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May 23, 2019 | by  | in Features |
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My Attention is Broke

As a kid, I would always get in trouble for talking with my mouth full.

 

I’m sure most of us have been there, stuck in this dichotomy wanting to comment on absolutely everything, while catering to a child’s perpetual hunger. Without realising, I was a juvenile multitasker. I wanted the best of both worlds. I craved not only the attention of my mum, but the indulging flavours of her untouchable homemade lasagne.

 

Now, at 22, my efforts at multitasking are somewhat more mature (don’t worry Mum, I developed the patience to swallow before speaking). Because I’m such a millennial, I immerse myself in the world of podcasts. But not very often will I ^only listen to a podcast. A host of other activities hijack a portion of my attentional capacity. Whether that’s exercising, cooking, walking from place to place, or even trying to sleep, I scarcely give my attention a cup of tea and a lie down.

 

But is this truly productive? Am I really retaining the knowledge Brian Cox is feeding me about how we measure the universe if I’m simultaneously maximising my cardiovascular burn?

 

In the current social climate, leaders and influencers flood our news feeds with the mantra of “Time is precious”. It’s akin to a propaganda slogan. The recent rise in entrepreneurship has seen a surge in this auspiciously natured message.  

They wax lyrical about maximising our time, so we pair multifarious tasks. In the case of pairing it with exercise, you have the opportunity to learn, and improve your fitness, in the same pocket of time. This is efficiency, right? But I’m not convinced that it’s so black and white.

 

Humans have a limited cognitive capacity. Neurologically, we can’t do everything at once—at least not to an efficient degree. We often overestimate our abilities. We’re an efficient species, sure, but sometimes this is let down by our audacity.

 

We are information processors. Every day our senses get drowned in information from what’s around us. One of the processing systems we use for this is ‘attention’. So, when we listen to a podcast, or music, we attend to what we are hearing. Usually, this is underpinned by the motivation to learn. Obvious, right? But sharing this process with another task reduces what we can attend to, and how our working memory processes new information for learning.

 

Many aspects of our modern social climate play into this multitasking narrative. The internet is a playground for our attention to swing, and see-saw, from one place to the next, rapidly. Music is so often present in the background when cooking, socialising, dancing, or to generally create ambience. Our phones take our attention hostage, whether it be when talking with others, driving, at work, in class, and so on. These are man-made tools, designed to serve the modern-day multitasker.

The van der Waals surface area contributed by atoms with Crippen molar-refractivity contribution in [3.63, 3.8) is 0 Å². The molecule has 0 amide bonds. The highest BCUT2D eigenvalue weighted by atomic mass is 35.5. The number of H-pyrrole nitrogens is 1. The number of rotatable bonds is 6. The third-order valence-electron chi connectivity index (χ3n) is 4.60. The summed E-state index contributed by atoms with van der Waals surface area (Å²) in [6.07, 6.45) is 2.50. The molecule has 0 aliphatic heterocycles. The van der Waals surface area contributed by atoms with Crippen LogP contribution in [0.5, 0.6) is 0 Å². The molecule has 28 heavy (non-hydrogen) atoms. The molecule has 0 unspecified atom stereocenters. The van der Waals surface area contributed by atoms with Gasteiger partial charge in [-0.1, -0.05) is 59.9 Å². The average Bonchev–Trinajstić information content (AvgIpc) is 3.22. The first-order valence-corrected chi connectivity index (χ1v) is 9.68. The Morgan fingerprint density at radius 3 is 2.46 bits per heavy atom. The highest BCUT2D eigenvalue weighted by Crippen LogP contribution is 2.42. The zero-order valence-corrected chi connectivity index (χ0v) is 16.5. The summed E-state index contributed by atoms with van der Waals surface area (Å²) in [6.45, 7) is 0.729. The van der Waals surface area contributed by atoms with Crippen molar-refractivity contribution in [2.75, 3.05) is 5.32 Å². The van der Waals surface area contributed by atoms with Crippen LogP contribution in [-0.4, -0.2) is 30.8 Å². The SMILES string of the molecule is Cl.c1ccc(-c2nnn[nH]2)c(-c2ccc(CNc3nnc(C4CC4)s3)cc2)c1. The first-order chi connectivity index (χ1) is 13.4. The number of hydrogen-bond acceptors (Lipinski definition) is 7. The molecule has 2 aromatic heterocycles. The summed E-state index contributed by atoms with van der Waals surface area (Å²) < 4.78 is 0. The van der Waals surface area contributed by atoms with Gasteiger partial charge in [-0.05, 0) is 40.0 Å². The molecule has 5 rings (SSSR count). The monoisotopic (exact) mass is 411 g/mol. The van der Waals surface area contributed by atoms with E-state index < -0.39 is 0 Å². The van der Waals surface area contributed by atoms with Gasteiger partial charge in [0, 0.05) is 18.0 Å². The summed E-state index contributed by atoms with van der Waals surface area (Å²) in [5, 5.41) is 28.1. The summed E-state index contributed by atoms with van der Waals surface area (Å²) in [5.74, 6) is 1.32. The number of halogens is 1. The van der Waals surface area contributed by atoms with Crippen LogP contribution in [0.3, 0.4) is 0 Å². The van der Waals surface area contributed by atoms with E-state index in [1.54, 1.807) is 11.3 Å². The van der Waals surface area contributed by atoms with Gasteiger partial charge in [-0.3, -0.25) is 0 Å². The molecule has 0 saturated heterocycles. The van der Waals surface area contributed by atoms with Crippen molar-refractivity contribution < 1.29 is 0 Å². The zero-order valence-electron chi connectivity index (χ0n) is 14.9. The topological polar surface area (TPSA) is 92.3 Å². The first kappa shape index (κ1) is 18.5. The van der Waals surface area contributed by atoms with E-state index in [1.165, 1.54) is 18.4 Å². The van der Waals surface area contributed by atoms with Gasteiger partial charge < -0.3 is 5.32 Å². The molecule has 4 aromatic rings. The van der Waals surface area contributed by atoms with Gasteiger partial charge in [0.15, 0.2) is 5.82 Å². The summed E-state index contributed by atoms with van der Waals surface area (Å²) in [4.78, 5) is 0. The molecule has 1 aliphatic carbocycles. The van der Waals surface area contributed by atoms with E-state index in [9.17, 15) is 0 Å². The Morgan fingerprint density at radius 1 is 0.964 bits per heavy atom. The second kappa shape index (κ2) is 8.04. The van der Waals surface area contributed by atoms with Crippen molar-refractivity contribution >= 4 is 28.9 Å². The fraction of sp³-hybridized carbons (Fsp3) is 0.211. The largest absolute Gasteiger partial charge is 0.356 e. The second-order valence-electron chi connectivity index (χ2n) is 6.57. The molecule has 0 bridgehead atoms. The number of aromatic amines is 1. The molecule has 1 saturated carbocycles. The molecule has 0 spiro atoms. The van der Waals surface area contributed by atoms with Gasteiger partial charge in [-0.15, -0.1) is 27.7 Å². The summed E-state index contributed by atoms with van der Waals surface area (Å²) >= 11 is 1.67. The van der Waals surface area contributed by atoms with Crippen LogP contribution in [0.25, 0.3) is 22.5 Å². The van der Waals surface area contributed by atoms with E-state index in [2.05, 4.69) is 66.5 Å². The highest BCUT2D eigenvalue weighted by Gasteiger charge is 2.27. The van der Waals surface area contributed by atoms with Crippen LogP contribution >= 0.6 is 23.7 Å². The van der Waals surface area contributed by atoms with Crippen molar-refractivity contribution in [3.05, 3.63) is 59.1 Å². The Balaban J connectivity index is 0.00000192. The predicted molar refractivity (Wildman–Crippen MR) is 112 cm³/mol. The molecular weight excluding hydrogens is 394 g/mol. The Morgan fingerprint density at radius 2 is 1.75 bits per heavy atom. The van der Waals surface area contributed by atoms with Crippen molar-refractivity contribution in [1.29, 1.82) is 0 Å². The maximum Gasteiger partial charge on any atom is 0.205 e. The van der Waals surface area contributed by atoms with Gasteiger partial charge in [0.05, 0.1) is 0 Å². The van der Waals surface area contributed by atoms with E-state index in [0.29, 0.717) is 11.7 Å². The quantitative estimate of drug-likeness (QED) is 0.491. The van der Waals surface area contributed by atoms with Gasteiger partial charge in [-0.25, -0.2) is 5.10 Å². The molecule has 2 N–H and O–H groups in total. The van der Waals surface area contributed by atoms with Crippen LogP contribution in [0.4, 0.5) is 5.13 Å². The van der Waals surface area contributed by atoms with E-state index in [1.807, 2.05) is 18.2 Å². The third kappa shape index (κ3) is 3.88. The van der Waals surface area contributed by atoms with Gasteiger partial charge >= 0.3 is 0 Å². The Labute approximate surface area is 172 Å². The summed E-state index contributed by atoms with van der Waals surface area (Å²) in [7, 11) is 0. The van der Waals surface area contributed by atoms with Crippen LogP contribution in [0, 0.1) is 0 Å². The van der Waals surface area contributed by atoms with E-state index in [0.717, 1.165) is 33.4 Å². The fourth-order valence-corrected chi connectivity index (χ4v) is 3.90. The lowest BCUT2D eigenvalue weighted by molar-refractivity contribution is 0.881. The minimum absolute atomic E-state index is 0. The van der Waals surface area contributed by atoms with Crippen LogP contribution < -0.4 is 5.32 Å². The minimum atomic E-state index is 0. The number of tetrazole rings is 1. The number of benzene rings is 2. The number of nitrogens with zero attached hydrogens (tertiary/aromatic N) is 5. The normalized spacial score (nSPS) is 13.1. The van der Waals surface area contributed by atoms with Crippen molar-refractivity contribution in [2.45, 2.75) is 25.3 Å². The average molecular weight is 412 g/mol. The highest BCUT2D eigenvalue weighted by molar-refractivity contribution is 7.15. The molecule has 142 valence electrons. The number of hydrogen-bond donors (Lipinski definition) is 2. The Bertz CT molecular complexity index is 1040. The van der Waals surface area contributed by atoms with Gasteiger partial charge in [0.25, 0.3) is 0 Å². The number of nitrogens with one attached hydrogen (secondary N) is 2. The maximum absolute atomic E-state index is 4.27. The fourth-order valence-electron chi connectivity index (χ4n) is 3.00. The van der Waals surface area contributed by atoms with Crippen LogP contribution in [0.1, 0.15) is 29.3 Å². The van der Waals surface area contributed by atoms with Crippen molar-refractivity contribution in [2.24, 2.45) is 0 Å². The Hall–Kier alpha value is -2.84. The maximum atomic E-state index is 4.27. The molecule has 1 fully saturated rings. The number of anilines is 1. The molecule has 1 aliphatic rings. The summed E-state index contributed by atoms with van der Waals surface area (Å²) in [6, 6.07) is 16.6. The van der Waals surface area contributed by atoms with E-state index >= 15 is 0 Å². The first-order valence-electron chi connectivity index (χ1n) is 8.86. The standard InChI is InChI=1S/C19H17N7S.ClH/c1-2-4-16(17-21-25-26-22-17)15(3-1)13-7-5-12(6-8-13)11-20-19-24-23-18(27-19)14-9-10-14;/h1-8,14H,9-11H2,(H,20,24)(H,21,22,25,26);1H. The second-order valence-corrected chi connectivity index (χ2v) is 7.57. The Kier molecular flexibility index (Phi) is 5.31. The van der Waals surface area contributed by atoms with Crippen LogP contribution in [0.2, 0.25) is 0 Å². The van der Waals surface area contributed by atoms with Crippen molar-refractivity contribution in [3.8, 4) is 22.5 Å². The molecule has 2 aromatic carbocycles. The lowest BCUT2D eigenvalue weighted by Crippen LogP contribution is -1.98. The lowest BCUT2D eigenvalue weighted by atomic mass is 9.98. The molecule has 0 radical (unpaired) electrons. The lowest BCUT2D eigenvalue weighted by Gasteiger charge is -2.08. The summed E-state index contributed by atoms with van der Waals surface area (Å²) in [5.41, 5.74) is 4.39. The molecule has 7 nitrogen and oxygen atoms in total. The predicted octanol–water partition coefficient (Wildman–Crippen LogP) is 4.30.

Yet, I think there’s a fine balance between being able to multitask and being able to multitask smart.

 

Broadbent’s model of attention splits this information-processing tool we call “attention” into three stages: Input (analysing what we attend to), storage (what we do with what we’ve attended to), and output (how we respond to what we’ve attended to). The ‘storage’ stage here is key. This includes how we use the information we’ve taken in, how we interpret it, and what we remember. The ‘input’ stage is crucial in not only determining this, but how we act on what we’ve attended to through our ‘output’.

 

Attention is currency, and our budget is tight. Usually, the more we attend to something, the greater the value we get out of it—it’s a relationship of reciprocity. The less attentional currency we spend, the lower the quality of, not only the way we process the information, but how we respond to it.

 

Thanks to Dr Sophie Leroy, we now understand this little thing called ‘attention residue’. This phenomenon rears its vexatious head when we’re unable to focus on the task at hand, due to our mind latching back on to a previous task. It’s like that friend who can’t move on with a new partner because they’re still hung up on their ex. Dr Leroy’s 2009 study on attentional residue showed that attentional disengagement from one task is conducive to better performance on a subsequent task. If we’re still sharing our attention with another task, while trying to optimise our engagement with another, our attention becomes fragmented. This leads to stress. Stress is bad. Stress decreases performance even further. We don’t need this.

 

Multitasking can be useful, and we so often don’t even realise we are doing it. Exercising would be far less enjoyable if I didn’t pair it with the hard kicks of Pusha T’s ^King Push – Darkest Before Dawn: The Prelude, or the silky tones of the BBC’s Football Daily podcast. It can allow us to knock off that lingering to-do list, to feel as though we’re reducing our levels of stress. It’s important to acknowledge these good elements, and to reinforce that not all multitasking should be avoided. But, we ought to multitask within reason. We should be mindful of how we do so, what tasks we can allow ourselves to divide our attention on, and what we should give all of our attention to.

 

Life is all about balance, and multitasking is no exception. Developing a good level of introspection, sprinkled with self-awareness as to what works best for us individually, and how much we can take on, is key. No one’s approach can be a blueprint for anyone else.

 

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